Essentials

The US dollar has been buoyed by the more uncertain stock-market climate. Last week it rose against most other currencies. It’s not surprising that the greenback has bounced back, after it fell close to 10% against the euro over the summer. But once this brief technical rally is over, it could continue to move downwards.

In August, Swiss watch exports dropped 12% compared with the year-earlier period. That might be a disastrous slump in absolute terms, but it’s also a marked improvement on previous months – back in April, watch exports plunged 80%. So, it looks like the watchmaking industry is still gradually recovering, even though public-health risks are on the rise again.

US companies now need a licence to supply SMIC, China’s largest chip manufacturer. This is just one of a series of restrictions brought in against Chinese tech companies in the run-up to the US elections, causing tensions to flare and increasing the risk of reprisals from China.

The Fed is not out of ammunition

The correction continued last week on Wall Street – and most other global stock markets followed suit. One of the things worrying investors is the resurgence in COVID-19 cases in several European countries, as that increases the likelihood of local lockdowns being imposed. Another is the upcoming US presidential election. When questioned by a journalist, Donald Trump insinuated that he might not be willing to relinquish power if he lost the election. The prospect of an institutional crisis if the election is a close call could increase volatility on both US and global stock markets over the coming weeks. But recently investors have also started to have concerns about central bankers, especially at the US Federal Reserve. The policy shift announced by Fed chair Jerome Powell, which means that the Fed’s focus is now on growth even if that means higher inflation, raised hopes of further stimulus measures.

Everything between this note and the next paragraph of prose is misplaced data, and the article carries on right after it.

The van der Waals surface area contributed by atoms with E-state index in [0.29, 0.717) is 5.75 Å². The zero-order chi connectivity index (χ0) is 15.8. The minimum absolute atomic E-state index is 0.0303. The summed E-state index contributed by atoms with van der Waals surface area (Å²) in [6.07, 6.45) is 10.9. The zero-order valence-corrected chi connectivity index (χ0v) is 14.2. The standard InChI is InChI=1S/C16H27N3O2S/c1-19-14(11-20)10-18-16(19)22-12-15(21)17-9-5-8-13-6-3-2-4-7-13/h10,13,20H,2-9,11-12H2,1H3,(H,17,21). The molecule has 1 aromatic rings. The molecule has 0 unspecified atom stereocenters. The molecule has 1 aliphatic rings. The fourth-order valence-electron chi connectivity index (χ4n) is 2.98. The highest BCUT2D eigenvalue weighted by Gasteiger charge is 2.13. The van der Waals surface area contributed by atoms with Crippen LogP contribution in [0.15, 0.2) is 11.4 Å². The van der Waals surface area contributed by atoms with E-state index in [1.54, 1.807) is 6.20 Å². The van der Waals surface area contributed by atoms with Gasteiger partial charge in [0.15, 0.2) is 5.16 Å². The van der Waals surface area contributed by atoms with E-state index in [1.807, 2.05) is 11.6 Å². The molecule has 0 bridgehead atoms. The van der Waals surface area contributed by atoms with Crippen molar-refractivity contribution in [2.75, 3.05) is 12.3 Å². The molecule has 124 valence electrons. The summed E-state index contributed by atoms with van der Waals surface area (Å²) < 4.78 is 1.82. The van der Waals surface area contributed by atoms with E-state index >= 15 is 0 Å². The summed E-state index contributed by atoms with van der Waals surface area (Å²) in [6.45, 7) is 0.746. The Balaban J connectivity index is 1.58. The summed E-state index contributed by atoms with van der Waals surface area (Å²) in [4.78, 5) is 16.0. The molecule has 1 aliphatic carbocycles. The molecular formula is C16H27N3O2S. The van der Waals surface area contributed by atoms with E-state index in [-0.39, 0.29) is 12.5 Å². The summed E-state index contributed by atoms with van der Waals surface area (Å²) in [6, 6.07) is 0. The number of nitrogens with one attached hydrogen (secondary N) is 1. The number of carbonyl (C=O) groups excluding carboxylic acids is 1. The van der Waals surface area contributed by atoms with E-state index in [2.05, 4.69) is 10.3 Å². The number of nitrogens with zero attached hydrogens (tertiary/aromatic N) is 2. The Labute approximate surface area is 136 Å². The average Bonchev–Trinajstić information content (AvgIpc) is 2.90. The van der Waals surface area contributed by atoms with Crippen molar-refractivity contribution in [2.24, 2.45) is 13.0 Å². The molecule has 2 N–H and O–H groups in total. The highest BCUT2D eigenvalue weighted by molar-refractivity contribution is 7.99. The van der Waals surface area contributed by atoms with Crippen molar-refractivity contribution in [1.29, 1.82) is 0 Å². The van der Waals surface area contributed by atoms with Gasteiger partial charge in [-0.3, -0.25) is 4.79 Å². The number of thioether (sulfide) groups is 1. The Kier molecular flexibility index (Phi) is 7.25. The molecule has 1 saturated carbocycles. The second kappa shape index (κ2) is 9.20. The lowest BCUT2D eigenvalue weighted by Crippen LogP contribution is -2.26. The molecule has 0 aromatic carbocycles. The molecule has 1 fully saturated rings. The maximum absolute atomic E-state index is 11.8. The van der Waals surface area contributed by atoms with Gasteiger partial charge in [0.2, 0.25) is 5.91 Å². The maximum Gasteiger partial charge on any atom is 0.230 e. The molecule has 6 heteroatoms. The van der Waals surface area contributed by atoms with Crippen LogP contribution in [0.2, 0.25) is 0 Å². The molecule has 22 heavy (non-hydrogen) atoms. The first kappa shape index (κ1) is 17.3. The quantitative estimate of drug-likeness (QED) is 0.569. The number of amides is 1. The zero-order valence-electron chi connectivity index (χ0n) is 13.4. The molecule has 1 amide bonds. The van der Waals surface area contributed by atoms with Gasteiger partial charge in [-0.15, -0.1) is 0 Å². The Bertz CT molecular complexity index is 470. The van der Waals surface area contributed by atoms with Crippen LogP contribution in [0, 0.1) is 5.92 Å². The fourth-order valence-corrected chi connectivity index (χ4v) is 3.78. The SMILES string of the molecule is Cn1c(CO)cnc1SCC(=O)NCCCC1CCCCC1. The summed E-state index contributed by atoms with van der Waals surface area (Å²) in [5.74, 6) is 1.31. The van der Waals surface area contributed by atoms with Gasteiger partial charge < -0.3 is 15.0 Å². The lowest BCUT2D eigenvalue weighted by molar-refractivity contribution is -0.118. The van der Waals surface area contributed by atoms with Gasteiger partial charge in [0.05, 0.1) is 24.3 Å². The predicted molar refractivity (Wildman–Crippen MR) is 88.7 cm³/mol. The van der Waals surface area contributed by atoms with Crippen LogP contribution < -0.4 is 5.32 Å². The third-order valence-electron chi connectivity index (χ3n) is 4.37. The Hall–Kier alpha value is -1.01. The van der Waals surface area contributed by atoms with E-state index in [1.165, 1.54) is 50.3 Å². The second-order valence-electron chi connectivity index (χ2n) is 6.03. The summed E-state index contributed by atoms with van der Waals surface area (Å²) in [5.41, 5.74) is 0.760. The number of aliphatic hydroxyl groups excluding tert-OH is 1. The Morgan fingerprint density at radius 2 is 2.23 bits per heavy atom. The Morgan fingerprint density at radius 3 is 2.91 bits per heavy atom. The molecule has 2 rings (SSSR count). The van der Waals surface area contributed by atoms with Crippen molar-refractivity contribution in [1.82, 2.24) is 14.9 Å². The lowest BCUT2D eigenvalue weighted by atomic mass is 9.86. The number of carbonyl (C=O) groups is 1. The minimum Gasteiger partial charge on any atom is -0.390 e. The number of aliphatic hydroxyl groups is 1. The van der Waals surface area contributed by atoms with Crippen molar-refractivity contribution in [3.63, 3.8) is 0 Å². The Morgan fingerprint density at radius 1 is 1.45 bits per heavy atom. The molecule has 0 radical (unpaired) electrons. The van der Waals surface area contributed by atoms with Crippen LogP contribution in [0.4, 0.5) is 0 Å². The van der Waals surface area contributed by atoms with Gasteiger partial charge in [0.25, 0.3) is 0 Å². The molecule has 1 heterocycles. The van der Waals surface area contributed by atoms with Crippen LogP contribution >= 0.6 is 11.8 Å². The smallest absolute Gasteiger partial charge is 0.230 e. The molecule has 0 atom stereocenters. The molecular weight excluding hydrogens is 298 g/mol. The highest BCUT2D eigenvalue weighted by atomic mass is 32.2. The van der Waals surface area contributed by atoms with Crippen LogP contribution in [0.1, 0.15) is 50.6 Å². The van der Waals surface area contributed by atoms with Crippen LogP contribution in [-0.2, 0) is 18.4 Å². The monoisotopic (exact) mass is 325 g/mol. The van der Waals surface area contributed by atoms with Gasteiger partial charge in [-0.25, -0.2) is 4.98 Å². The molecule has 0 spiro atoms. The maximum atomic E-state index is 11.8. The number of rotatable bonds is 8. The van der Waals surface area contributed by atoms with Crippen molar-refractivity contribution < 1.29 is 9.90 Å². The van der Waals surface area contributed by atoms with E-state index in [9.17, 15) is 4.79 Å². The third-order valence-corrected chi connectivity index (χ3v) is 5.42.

But no such measures have been announced. Investors now seem worried that the Fed might have run out of options. Yet since the start of the public-health crisis, the Fed – just like other major central banks – has shown the full extent of its powers. While interest rates can’t really go any lower, the Fed and European central banks still have plenty of scope to expand their balance sheets through asset purchases. But central banks keep saying that such a large-scale economic crisis requires a combination of extremely loose monetary policy and fiscal measures – such as government spending and tax cuts. So, if Powell seems to have been biding his time over the past few weeks, it’s no doubt because partisan politics have prevented Congress from approving a new economic relief package.

This is the Fed’s way of putting pressure on the politicians to ensure that the cheques that have helped millions of US households get through the crisis. As long as inflation remains under control, investors are wrong to be worried about central banks’ firepower and the indirect support they provide to the financial markets.

 

Commodities–major disparities

Commodities have put in very disparate performances so far this year, with three distinct groups emerging. First there’s gold – the undisputed leader. It’s the most popular commodity for very good and well-known reasons. We nonetheless decreased our exposure to gold, as it went above USD 2,000 per ounce and we think investors are too bullish. We don’t regret that decision, because the metal hasn’t provided much protection during recent stock-market downturn. We may well increase our exposure again, but we prefer to wait until gold prices are less in line with the financial markets and optimism isn’t so high.

At the other end of the spectrum, oil has sparked a lot of interest and attracted large inflows of capital, even though the price trend has been very disappointing. We think the market is still out of balance and has only been kept relatively stable because Opec has limited its production to try and even out supply and demand. The third group comprises all other commodities, which investors have shown little interest in despite their more buoyant trend. Within that group, we prefer industrial metals, especially copper. Inventories are still near their all-time lows and demand is picking up. Production can’t be ramped up all that quickly, so any sign of an uptick in growth is extremely good news for these assets.

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